The idea of making the spin etchings was to try out a very different technique to paint as well as to 'cut' a spin image in the same way as a record is cut with thin lines. Therefore most of the titles of each individual etching relate to rock and pop music song titles. Hirst has a long-standing and passionate relationship to popular music, claiming that the Beatles have had a bigger influence on him than Picasso.

They also incorporate the idea of perpetual motion and Hirst interest in the process of spinning. He first experimented with spin art in 1992 at his studio in Brixton, London and the following year, he set up a spin art stall with fellow artist Angus Fairhurst at Joshua Compston’s artist led street fair, ‚A Fète Worse than Death’.

 

Hirst’s use of a rotating machine to create art recalls the optical experiments of Marcel Duchamp (1887–1968) in the 1920s and 30s. But while Duchamp’s work with rotating discs – which included the use of spinning turntables as well as other motorised devices – constitutes a play on optical illusion, Hirst’s paintings and drawings made with the spin machine have a more aesthetic, expressionistic aim, as is indicated by the titles he appends to them, which always feature the word ‘beautiful’. 

In a Spin, the Action of the World of Things, 2002

VOLUME I

A portfolio of 23 spin etchings. Edition of 68.

Each print signed by the artist and each set numbered on the title/colophon page

From VOLUME I we can offer the following selection of etchings

In a Spin, the Action of the World of Things, 2002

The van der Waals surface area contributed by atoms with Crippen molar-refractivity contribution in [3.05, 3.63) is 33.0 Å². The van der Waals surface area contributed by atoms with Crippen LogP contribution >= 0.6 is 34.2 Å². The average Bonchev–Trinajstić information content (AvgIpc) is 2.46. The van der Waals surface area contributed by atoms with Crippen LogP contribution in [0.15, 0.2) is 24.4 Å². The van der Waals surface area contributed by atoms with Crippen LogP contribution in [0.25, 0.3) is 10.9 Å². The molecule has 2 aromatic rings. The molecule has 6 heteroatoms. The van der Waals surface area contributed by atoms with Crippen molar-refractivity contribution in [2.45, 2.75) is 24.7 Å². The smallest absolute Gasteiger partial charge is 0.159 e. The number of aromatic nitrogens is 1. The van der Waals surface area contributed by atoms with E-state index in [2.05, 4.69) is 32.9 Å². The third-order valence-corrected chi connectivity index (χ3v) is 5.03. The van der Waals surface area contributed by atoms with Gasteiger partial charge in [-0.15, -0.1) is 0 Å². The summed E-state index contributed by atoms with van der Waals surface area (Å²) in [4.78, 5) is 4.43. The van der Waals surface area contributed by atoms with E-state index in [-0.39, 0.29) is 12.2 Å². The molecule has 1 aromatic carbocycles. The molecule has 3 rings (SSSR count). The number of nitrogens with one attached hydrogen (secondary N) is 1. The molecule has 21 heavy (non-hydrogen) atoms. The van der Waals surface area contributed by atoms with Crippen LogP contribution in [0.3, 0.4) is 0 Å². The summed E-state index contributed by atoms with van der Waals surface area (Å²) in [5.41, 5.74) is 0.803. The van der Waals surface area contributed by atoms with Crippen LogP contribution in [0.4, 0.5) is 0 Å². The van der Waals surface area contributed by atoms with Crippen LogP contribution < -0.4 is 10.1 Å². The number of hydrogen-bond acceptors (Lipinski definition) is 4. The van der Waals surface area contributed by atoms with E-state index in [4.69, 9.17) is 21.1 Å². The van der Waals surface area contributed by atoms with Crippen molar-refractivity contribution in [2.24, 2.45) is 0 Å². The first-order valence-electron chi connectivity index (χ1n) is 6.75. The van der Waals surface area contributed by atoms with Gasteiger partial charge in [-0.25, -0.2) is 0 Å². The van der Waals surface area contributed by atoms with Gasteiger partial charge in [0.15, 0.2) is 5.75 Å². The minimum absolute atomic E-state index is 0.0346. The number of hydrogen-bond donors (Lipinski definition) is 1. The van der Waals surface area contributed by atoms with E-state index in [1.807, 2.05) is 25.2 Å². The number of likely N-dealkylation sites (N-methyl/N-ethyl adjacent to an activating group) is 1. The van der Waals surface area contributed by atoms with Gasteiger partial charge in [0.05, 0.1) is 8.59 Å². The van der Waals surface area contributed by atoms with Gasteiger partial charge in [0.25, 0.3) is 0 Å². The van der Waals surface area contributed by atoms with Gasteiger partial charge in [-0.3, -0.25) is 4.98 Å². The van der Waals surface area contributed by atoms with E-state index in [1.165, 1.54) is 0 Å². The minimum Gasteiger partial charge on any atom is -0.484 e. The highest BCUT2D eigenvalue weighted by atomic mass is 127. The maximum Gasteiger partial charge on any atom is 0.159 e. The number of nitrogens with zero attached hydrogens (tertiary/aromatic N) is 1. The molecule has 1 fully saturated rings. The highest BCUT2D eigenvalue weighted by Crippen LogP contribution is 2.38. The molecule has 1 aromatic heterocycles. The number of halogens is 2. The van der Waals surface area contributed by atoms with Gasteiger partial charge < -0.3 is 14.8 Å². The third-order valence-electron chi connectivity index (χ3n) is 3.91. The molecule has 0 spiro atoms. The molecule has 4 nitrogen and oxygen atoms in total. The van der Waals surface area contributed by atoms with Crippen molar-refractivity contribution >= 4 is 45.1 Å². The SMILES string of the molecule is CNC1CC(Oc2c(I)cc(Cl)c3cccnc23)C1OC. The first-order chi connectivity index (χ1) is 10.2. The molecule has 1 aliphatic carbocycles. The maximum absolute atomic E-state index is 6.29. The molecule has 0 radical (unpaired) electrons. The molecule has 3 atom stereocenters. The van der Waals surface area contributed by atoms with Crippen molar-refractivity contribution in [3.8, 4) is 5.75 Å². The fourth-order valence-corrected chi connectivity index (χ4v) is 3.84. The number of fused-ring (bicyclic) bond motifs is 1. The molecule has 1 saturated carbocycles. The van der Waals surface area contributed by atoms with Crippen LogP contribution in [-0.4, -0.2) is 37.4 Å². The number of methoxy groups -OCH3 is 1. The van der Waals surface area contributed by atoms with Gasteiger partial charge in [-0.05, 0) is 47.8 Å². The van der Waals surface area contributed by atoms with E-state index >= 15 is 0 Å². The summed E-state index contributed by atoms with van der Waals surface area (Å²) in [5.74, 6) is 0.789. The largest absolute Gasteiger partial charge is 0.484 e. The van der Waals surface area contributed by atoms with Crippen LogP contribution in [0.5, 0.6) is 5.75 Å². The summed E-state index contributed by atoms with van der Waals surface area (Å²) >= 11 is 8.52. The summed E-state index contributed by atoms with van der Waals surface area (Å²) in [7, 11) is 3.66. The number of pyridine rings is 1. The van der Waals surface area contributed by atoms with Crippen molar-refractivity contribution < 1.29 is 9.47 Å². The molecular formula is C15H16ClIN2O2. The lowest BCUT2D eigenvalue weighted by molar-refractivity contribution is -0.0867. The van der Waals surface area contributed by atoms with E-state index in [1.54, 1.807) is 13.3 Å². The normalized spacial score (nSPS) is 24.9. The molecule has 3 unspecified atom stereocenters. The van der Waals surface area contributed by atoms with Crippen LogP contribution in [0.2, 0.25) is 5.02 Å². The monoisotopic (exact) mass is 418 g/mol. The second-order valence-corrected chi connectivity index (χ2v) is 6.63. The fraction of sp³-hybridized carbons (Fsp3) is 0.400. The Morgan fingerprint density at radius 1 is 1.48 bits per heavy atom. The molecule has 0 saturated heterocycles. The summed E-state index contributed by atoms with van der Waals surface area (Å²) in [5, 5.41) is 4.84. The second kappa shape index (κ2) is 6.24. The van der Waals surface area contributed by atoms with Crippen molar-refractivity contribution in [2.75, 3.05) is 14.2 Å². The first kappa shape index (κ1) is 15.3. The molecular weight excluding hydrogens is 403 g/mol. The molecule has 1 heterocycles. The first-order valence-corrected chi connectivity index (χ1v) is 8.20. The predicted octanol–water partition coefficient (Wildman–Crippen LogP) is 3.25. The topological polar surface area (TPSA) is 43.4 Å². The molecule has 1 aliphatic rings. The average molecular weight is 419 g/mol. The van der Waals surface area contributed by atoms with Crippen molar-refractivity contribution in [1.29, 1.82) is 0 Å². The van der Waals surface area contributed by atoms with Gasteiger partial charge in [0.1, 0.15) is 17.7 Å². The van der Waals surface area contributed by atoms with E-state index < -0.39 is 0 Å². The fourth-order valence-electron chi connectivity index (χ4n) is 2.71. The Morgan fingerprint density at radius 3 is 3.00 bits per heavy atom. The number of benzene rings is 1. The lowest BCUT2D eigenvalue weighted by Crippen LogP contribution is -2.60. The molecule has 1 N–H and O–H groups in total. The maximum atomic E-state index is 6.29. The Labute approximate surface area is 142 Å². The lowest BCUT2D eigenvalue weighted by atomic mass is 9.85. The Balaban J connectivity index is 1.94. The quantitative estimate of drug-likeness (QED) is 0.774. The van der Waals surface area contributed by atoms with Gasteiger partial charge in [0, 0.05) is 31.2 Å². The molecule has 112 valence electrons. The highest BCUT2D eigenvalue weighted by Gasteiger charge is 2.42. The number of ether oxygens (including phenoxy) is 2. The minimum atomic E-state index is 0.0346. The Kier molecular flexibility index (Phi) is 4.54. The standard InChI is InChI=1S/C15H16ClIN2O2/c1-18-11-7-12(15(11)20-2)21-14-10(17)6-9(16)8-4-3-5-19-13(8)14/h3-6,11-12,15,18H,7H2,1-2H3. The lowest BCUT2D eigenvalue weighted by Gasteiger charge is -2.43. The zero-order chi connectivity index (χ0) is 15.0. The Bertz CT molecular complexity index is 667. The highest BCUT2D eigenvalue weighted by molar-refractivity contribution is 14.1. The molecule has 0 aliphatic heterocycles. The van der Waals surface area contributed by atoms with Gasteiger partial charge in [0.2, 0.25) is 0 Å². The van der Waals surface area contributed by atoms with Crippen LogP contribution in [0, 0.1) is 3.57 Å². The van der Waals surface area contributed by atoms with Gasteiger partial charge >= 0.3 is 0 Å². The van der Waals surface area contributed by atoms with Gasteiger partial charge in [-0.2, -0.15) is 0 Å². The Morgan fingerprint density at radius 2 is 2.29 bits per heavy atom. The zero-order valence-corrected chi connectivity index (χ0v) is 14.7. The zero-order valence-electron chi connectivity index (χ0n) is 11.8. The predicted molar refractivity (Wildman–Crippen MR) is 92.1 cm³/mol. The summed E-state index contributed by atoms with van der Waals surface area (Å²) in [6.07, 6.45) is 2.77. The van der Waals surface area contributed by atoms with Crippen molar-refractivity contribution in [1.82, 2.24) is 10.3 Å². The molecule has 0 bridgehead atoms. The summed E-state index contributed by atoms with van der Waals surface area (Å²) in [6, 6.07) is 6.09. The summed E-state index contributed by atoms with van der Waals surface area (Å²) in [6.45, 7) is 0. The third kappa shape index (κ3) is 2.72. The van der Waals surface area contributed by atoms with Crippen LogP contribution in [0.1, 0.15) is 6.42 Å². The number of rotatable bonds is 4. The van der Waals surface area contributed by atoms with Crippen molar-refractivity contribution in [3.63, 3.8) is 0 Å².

VOLUME II

A portfolio of 14 spin etchings. Edition of 68.

Each print signed by the artist and each set numbered on the title/colophon page

From VOLUME II we can offer the following selection of etchings

Bridget Riley

Bridget Riley has made screenprints since the early 1960s, either in a response to a request, or to develop a particular idea related to her painting practice. Her interest in the media of print was in the way it related to her preoccupation as a painter, rather than in how it was the traditional vehicle for reproduction. She began to sec some of her images as print. The print technique seems to allow, even compel the images she was visualising: also print technique gave the desired qualities without making the production of them an issue. The inks naturally provided the ideal luminosity, and sustained subtle tonal gradations that she required, and the printing offered the crisp edges, the absolute flatness and powdery overlay of colour. The particular scriographical effects of the work could not have been approximated to by painting. The artist also believed that a sheet of paper and not a large canvas was more appropriate to what she was establishing, by the images.

Photo © Jane Brown, 1989

Troels Wörsel

The Danish artist Troels Wörsel (1950-2018) received international acclaim as Denmark’s representative at the 52nd Biennale di Venezia in 2007. His work stands out for its continuous investigation of semantics, its bold exploration of the limits of the medium, and its vibrant dialogue with art history.

Aurel Scheibler

Schöneberger Ufer 71, 10785 Berlin

www.aurelscheibler.com • office@aurelscheibler.com • tel +49 (0)30 25 93 86 07